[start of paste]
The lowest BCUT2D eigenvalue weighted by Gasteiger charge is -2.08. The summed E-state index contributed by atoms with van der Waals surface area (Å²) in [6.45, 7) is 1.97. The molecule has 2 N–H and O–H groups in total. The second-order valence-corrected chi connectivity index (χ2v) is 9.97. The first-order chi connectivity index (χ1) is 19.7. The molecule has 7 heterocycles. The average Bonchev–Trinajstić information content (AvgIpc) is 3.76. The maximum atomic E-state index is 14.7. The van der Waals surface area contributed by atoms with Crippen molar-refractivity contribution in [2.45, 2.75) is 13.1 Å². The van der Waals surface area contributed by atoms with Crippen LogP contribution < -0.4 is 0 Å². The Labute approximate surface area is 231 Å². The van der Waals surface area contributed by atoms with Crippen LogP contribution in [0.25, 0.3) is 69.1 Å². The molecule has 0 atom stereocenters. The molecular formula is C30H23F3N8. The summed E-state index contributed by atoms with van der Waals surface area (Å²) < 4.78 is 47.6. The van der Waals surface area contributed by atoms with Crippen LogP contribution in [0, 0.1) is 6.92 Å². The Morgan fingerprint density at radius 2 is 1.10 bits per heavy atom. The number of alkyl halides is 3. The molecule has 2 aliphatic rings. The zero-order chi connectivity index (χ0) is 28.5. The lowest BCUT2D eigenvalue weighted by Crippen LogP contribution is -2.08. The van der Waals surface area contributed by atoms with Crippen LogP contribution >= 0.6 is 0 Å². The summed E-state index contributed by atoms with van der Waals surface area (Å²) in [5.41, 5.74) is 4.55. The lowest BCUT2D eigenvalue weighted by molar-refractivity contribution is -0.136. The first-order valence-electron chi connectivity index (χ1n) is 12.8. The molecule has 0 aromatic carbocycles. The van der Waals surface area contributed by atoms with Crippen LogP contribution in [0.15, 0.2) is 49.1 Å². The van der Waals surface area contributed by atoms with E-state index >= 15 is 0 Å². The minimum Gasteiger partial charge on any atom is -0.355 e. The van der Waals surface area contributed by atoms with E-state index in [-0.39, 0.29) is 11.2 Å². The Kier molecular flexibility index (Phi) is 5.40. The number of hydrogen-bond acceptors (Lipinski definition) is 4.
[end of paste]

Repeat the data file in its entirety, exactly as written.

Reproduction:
The lowest BCUT2D eigenvalue weighted by Gasteiger charge is -2.08. The summed E-state index contributed by atoms with van der Waals surface area (Å²) in [6.45, 7) is 1.97. The molecule has 2 N–H and O–H groups in total. The second-order valence-corrected chi connectivity index (χ2v) is 9.97. The first-order chi connectivity index (χ1) is 19.7. The molecule has 7 heterocycles. The average Bonchev–Trinajstić information content (AvgIpc) is 3.76. The maximum atomic E-state index is 14.7. The van der Waals surface area contributed by atoms with Crippen molar-refractivity contribution in [2.45, 2.75) is 13.1 Å². The van der Waals surface area contributed by atoms with Crippen LogP contribution < -0.4 is 0 Å². The Labute approximate surface area is 231 Å². The van der Waals surface area contributed by atoms with Crippen LogP contribution in [0.25, 0.3) is 69.1 Å². The molecule has 0 atom stereocenters. The molecular formula is C30H23F3N8. The summed E-state index contributed by atoms with van der Waals surface area (Å²) < 4.78 is 47.6. The van der Waals surface area contributed by atoms with Crippen LogP contribution in [0, 0.1) is 6.92 Å². The Morgan fingerprint density at radius 2 is 1.10 bits per heavy atom. The number of alkyl halides is 3. The molecule has 2 aliphatic rings. The zero-order chi connectivity index (χ0) is 28.5. The lowest BCUT2D eigenvalue weighted by Crippen LogP contribution is -2.08. The van der Waals surface area contributed by atoms with Crippen LogP contribution >= 0.6 is 0 Å². The summed E-state index contributed by atoms with van der Waals surface area (Å²) in [5.41, 5.74) is 4.55. The lowest BCUT2D eigenvalue weighted by molar-refractivity contribution is -0.136. The first-order valence-electron chi connectivity index (χ1n) is 12.8. The molecule has 0 aromatic carbocycles. The van der Waals surface area contributed by atoms with Crippen LogP contribution in [0.15, 0.2) is 49.1 Å². The van der Waals surface area contributed by atoms with E-state index >= 15 is 0 Å². The minimum Gasteiger partial charge on any atom is -0.355 e. The van der Waals surface area contributed by atoms with E-state index in [-0.39, 0.29) is 11.2 Å². The Kier molecular flexibility index (Phi) is 5.40. The number of hydrogen-bond acceptors (Lipinski definition) is 4.